Haute Bacon

21st February 2014

Materiologist Amy Congdon is exploring the decellularising of bacon and is re working it into a potential luxury material combined with bone powder and pearls for future luxury accessories.

The decellularisation process (developed for regenerative medicine purposes that involves removing the cells from an organ) leaves behind the extracellular matrix which Amy then puts through a series of textile techniques such as dyeing, tanning and weaving.

Exploring the boundary between fashion and biotechnological processes Amy is pushing the materiality of future fashion in a synthetic biology future.

Considering the potential of these accessories as extensions of our biological makeup as skin grafts and body modifications evolve she has also designed a series of speculative skin care products.

The ‘A.C. Skin Care Range' is an extension of her previous Biological Atelier work and are made up of the Graft Cleanser, Graft Toner, Graft Moisturiser, Bio-Skin Glue, Anti-Synth Bacterial Cream and Syn-Skin Treatment.

Amy's work was recently shown during the Big Data materials exhibition at Central St Martins as well as at the Envie/Alive exhibiton in Paris last summer.

Anita Hirlekar


Anita Hirlekar


Anita Hirlekar


Graham Fan


Graham Fan


Serena Gili


Serena Gili


Jessica Mort


Jessica Mort


Jessica Mort


Jessica Mort


Drew Henry


Drew Henry


Drew Henry


Drew Henry


Multi Fabrication Fashion

21st February 2014

Multi fabrication textile experimentation was a key trend for the Central St Martins 2014 Ma Graduate show with designers mixing up beautifully embroidered knits, appliqué dresses and pony skin.

Here are some of my favourites showcasing the amazing material developments with a particular favourite being Anita Hirlekar who's use of textile techniques is extraordinary.







Colour Provenance

9th January 2014

Exploring the provenance of colour in a world where we take colour for granted, Laura Daza Carreno - showing her final project work at Textile Futures work in progress show - looks to bring a revised appreciation of colour through an understanding of its history, whilst at the same time reviving colours that have been lost over time.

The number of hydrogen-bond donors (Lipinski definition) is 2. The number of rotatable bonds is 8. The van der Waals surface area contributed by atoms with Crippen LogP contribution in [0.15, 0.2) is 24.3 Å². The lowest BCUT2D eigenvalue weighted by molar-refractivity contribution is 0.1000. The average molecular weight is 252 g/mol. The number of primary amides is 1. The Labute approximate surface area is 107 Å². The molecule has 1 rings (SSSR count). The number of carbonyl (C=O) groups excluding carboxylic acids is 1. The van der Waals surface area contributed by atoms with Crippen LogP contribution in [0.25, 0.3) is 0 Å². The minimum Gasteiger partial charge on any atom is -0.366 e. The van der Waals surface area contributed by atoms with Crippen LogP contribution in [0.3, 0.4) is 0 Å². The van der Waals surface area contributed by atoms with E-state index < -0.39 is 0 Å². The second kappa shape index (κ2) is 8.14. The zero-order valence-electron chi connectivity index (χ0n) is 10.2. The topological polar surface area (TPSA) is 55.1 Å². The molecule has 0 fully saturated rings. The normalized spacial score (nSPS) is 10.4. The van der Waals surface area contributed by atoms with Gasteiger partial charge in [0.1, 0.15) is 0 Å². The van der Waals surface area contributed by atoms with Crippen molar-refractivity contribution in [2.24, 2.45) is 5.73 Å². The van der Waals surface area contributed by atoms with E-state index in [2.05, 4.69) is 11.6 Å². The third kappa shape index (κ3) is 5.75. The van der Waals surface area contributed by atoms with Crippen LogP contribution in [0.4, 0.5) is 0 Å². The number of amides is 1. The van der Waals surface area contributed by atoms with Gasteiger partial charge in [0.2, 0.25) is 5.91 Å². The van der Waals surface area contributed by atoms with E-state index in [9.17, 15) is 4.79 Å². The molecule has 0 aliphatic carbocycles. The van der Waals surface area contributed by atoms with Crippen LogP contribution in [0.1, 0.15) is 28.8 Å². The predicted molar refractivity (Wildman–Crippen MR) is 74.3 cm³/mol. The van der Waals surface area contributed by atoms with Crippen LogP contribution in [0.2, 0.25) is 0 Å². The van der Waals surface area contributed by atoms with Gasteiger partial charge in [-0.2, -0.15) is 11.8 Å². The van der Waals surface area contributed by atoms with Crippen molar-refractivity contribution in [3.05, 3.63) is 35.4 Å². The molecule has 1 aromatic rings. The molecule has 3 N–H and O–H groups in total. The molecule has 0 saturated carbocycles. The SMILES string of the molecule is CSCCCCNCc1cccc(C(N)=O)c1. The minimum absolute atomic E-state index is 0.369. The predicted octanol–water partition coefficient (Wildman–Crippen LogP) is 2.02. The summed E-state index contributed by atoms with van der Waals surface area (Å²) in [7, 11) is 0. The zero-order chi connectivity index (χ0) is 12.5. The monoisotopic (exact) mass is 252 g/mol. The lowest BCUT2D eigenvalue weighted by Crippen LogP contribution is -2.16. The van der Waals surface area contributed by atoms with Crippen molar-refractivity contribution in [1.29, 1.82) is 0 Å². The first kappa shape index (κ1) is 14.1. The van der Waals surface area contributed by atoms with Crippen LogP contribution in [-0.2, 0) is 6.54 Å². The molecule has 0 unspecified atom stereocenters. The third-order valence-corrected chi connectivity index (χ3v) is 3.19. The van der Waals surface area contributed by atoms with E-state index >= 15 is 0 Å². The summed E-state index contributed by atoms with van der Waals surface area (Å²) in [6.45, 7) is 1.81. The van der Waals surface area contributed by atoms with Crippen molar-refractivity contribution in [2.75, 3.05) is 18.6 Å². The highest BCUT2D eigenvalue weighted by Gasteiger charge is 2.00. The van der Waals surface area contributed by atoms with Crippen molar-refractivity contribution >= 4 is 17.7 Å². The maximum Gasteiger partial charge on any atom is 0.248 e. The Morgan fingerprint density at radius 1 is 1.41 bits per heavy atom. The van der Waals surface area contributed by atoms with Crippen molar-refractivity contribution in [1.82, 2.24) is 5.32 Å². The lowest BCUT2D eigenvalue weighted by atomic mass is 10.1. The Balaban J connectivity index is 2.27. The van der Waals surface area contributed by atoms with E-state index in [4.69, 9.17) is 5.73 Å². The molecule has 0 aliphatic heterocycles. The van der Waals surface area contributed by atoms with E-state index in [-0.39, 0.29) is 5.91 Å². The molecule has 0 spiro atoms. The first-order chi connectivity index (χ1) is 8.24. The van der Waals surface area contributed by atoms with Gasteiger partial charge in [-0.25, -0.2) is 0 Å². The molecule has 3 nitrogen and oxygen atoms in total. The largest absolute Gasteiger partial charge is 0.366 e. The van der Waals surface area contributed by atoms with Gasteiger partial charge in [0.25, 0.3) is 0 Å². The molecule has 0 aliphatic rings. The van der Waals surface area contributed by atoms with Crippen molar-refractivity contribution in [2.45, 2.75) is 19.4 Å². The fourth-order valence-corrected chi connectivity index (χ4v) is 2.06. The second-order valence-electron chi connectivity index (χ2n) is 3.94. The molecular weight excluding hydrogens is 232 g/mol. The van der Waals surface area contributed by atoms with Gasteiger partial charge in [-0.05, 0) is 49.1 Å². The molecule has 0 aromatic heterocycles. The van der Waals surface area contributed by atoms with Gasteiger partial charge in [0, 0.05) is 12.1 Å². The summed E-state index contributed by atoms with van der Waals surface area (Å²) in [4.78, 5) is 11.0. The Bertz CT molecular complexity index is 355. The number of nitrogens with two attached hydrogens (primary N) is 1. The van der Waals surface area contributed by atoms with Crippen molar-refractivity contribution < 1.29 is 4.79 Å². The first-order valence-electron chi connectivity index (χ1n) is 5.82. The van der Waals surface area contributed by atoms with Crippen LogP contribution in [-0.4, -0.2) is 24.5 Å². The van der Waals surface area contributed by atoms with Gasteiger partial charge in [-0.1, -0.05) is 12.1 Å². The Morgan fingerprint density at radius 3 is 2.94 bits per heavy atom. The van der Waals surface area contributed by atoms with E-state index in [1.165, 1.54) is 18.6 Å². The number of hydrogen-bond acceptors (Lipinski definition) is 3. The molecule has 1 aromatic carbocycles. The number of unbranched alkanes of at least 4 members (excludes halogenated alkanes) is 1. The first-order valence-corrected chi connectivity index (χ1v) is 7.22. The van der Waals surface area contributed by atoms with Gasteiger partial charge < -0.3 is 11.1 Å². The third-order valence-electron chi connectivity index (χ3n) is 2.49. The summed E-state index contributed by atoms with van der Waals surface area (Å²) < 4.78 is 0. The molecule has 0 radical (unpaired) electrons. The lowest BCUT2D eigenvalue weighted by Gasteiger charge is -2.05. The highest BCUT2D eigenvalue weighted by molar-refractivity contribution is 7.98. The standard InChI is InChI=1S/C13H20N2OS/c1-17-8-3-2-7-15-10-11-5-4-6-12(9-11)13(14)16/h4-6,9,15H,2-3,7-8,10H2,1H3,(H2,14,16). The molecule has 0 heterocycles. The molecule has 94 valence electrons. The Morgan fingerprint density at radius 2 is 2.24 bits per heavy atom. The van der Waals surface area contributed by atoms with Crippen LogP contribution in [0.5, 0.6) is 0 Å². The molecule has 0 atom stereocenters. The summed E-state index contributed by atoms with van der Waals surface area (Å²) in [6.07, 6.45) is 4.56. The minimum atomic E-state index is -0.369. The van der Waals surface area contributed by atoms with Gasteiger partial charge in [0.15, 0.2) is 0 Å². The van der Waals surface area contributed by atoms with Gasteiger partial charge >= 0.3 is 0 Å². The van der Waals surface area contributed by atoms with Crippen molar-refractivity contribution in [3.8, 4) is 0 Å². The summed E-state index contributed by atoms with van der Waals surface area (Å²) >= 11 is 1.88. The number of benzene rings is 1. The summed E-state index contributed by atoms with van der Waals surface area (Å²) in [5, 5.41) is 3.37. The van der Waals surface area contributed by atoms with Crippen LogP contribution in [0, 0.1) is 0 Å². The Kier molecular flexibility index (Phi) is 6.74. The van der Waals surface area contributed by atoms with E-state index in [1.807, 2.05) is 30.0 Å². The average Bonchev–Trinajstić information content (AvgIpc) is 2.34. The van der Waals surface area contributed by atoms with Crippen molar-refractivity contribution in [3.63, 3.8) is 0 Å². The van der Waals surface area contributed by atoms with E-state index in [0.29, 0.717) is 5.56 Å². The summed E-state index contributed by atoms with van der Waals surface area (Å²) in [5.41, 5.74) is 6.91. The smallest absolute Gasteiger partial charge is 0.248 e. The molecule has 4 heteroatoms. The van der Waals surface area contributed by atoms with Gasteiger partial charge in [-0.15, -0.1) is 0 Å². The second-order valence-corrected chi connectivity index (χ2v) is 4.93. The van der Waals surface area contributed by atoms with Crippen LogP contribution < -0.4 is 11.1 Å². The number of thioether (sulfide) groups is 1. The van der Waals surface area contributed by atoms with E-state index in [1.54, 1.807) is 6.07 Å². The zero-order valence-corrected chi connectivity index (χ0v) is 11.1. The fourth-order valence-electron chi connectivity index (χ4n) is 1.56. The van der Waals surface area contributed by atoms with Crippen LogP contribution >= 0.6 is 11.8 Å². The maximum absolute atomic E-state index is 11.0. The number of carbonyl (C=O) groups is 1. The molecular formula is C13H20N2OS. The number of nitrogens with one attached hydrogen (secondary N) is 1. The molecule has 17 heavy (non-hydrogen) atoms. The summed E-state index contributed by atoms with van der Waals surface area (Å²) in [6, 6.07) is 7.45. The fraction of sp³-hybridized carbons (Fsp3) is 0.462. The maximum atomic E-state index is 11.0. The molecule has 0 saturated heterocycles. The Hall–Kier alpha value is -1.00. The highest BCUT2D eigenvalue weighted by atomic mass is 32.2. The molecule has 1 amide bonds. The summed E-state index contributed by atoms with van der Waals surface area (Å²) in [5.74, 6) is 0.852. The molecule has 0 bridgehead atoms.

Exploring the ancient world of colour and through developing an understanding of how colour was sourced and created in the past, Laura hopes to create new colour from natural materials using traditional craft methods.

For instance her Mummy Brown is achieved from grinding down mumified animals whilst her verdigris, similarly to in historical times when the colour was first created, she is scraping rust particles to create raw and new pigments.





From Insects

8th January 2014

There are lots of projects and initiatives looking to insects at the moment, and the project from Marlene Huissoud showing as part of the work in progress show at Central St martins this week is exploring how insects waste could provide innovative future materials.

A second year on the Textile Futures course, Marlene comes from a family of bee keepers and was fascinated with the propolis - a natural biodegradable resin that the bees create.

Moving on from the idea of insects as future food, she sees insects more as co partners in the design process utilising their natural waste streams to create future materials and craft.









From Creatures

30th May 2013

There are a lot of designers, architects and restaurants that are going back to nature and exploring nature in new ways, but taking a really fresh approach to nature, sustainability and design is Moe Nagata who is soon to graduate from the Textiles Futures Ma.

I first blogged about her project in May when she was first revealing her project at her work in progress show. It has moved on incredibly since then and has taken a very different aesthetic turn which is incredibly sophisticated and unexpected.

Her project was inspired by ancient tribal based craft design that was rooted in animism and a symbiotic relationship with nature. Traditional tribes hunted for food and then used every last piece of the animal to make products such as teeth necklaces.

Nagata has taken that consideration into a very modern look with her From Creatures collection that uses the natural materials discarded from the fishing industry. Using shells and bones she has given them a surprising twist using laser cutting, dyeing and printing.

About


I use this blog as a notebook of inspirations – I post things I see and like and thoughts of mine. I don't revolve around a singular topic and neither does this blog. Everything and anything is relevant


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